Control (Kong cheng ji)

Hong Kong (2013) Dir. Kenneth Bi

Are people really so easily manipulated that they can be controlled like puppets? Threats are usually a good way of ensuring cooperation but quite often the victim can only take their tormentor’s word for it if contact is only via the phone. Kenneth Bi leaves his family drama oeuvre behind to explore this theme via this sci-fi thriller.

Set in a slightly futuristic world, Mark (Daniel Wu) is being pursued by a gang of thugs but fails to escape, is beaten up and taken to meet their boss, a man named Devil (Leon Dai). Mark is interrogated about the whereabouts of money belonging to Devil’s boss Tiger (Simon Yam), who shows up to add further pressure to make Mark talk.

Eventually he cracks and begins to relate an elaborate tale about a mystery man who blackmails Mark after he gives false evidence in a court case against his employer, and forces him into committing a number of crimes via telephone, whilst being able to see and know his every move.

When released in 2013, Control was boldly proclaimed as a game changer for Hong Kong cinema by embracing CGI technology to create a visually immersive world with the actors working completely against green screen. This may well be true and the attempts are generally admirably when it remembers it is supposed to be a dystopian sci-fi noir, which is disappointingly infrequent.

For all the tantalising promise of the opening aerial shots of a technologically advanced metropolis, this illusion of a Chinese Blade Runner is spoiled the moment we get our first glance of human presence, two people shown rushing down a decidedly normal looking backstreet alley towards a regular, everyday, run-of-the-mill 21st century taxi.

It is never actually disclosed how far into the future this story is set which may explain the passing integration of extravagant technology with the world as it is today. No flying cars, teleport systems, laser guns or even video phones; the closest thing to this are the tiny mobile phones which projects a 3D holographic image of the caller where an icon sits on current Smartphones.

This makes quite a mockery of the aforementioned boast of being paradigm changing, when the result is (ironically) superficial but let’s not get too ahead of ourselves – as a crime thriller this is actually a riveting, well-constructed yarn. The premise of being controlled over the phone is hardly new – the 2006 Thai film 13 Beloved is one example – but the future setting at least offers some leeway when suspending our disbelief about how Mark is monitored at all times.

Providing a poignant backstory to Mark’s woes, it is immediately established that he is looking to finance a move from a squalid hospital to a luxury care home for his ailing mother Jen (Kara Hui). In order to make some quick money, insurance salesman Mark is persuaded to perjure himself in court in exchange for a promotion and a handsome pay rise.

This done, Mark pays the deposit on the care home but then receives an anonymous phone call telling him his perjury hasn’t gone unnoticed and unless he complies with the caller’s instructions, he will be shopped. From here Mark is forced into a number of situations occurring on both sides of the law as he avails himself of a large sum of money on the caller’s behalf.

During this process Mark is reunited with his ex-girlfriend Jessica (Yao Chen), learning of a young son he didn’t know he had, used to ensure Jessica is compliant in this mission. As the story continues, the true scope of the caller’s purview is revealed in other people under his invisible thumb, all with their own reasons to be targets for blackmail and manipulation, subtly interlinked with one another.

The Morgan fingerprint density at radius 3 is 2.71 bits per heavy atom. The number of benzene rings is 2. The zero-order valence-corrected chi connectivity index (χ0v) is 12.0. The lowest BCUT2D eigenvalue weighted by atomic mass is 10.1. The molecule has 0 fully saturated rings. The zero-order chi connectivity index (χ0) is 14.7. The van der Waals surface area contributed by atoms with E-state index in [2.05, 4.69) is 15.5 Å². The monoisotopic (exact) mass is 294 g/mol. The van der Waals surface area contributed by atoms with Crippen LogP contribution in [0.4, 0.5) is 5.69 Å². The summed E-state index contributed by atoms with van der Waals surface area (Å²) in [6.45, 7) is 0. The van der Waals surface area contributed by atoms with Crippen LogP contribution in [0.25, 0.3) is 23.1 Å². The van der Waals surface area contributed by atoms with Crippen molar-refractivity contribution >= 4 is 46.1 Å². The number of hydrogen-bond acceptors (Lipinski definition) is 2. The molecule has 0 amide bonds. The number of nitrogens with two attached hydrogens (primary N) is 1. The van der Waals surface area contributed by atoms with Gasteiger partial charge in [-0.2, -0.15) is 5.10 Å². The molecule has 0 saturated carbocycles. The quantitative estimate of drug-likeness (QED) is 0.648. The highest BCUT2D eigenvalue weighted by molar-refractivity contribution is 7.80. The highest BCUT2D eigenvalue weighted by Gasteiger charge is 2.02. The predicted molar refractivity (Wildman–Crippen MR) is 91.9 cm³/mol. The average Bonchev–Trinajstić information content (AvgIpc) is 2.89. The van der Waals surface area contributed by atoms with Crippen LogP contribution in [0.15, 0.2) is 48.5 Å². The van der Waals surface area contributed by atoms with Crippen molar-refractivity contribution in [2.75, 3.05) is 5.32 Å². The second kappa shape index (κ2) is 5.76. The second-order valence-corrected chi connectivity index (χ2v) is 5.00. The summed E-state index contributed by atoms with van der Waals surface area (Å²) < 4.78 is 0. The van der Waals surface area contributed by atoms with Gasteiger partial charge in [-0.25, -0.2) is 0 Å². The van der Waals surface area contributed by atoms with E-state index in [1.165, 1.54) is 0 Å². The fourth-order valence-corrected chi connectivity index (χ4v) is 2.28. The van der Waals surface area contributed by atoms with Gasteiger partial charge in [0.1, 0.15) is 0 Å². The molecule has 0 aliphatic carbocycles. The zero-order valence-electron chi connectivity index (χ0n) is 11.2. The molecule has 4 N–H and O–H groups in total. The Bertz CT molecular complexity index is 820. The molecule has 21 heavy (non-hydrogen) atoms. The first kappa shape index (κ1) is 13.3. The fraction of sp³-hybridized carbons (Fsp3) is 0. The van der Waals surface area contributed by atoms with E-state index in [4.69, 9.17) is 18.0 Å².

As convoluted as this may sound, it is fairly straightforward and the script shows no intention of complicating matters with implied or obfuscated distractions to keep us guessing – that is until the inspired twist in the final act sets the wheels in motion for a second story that can be recounted much more briefly since the constituent elements are already in place.

Given the 92-minute run time, things rarely pause for breath once the main flashback story begins and surprisingly, it is told rather comprehensively considering its depth and reliance on holding various threads together. The only grumble is how Mark, and indeed some of the other victims, is able to adapt emotionally and morally to the whims of the caller so easily, which could have been explored further with a little more time.

Similarly the main villains Tiger and Devil aren’t given much depth beyond their inherent criminal egos, the only established features being Devil’s calm, sharp suited appearance while Tiger is demonstrably maniacal and unpredictable. It is unusual to see Simon Yam in such a gregarious role but it shows he can do more than his trademark stoicism, in this case covered by Leon Dai.

Daniel Wu leads the charge as the main star and indeed is featured in practically every scene; his clean cut looks working in his favour in expressing the torment and pressure Mark feels in obeying the caller. Veteran Kara Hui has a relatively small role but her presence transcends the gravitas she is expected to bring.

With a modest film catalogue consisting mostly of light family dramas, Kenneth Bi has made quite the jump to the crime thriller, yet doesn’t appear to have been overwhelmed by this. The pace is brisk and consistent, the hallmarks of the genre are present, and the story is taut and eventful. It is not entirely without lapses of logic and incredulity, but it entertains and that is the most important thing.

Control’s biggest handicap is in being promoted as a revolutionary sci-fi flick when this barely plays into it and offers little that is truly original. It could just as easily have been set in 2013 and still would work just fine.

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